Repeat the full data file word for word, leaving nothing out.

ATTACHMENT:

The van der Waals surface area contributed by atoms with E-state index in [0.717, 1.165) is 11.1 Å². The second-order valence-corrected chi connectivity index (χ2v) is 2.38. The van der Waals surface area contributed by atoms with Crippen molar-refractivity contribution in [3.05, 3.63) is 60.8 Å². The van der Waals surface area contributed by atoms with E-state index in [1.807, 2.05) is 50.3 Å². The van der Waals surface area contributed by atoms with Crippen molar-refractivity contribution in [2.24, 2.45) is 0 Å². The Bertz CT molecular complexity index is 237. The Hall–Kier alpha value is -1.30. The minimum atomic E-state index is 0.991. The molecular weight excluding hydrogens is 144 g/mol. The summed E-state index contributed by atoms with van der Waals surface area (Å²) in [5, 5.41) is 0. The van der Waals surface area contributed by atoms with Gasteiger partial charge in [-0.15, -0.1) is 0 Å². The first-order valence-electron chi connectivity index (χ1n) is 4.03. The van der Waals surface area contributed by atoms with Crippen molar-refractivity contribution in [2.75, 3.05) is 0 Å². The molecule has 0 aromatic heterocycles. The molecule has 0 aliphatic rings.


The van der Waals surface area contributed by atoms with E-state index in [0.717, 1.165) is 11.1 Å². The second-order valence-corrected chi connectivity index (χ2v) is 2.38. The van der Waals surface area contributed by atoms with Crippen molar-refractivity contribution in [3.05, 3.63) is 60.8 Å². The van der Waals surface area contributed by atoms with E-state index in [1.807, 2.05) is 50.3 Å². The van der Waals surface area contributed by atoms with Crippen molar-refractivity contribution in [2.24, 2.45) is 0 Å². The Bertz CT molecular complexity index is 237. The Hall–Kier alpha value is -1.30. The minimum atomic E-state index is 0.991. The molecular weight excluding hydrogens is 144 g/mol. The summed E-state index contributed by atoms with van der Waals surface area (Å²) in [5, 5.41) is 0. The van der Waals surface area contributed by atoms with Gasteiger partial charge in [-0.15, -0.1) is 0 Å². The first-order valence-electron chi connectivity index (χ1n) is 4.03. The van der Waals surface area contributed by atoms with Crippen molar-refractivity contribution in [2.75, 3.05) is 0 Å². The molecule has 0 aromatic heterocycles. The molecule has 0 aliphatic rings.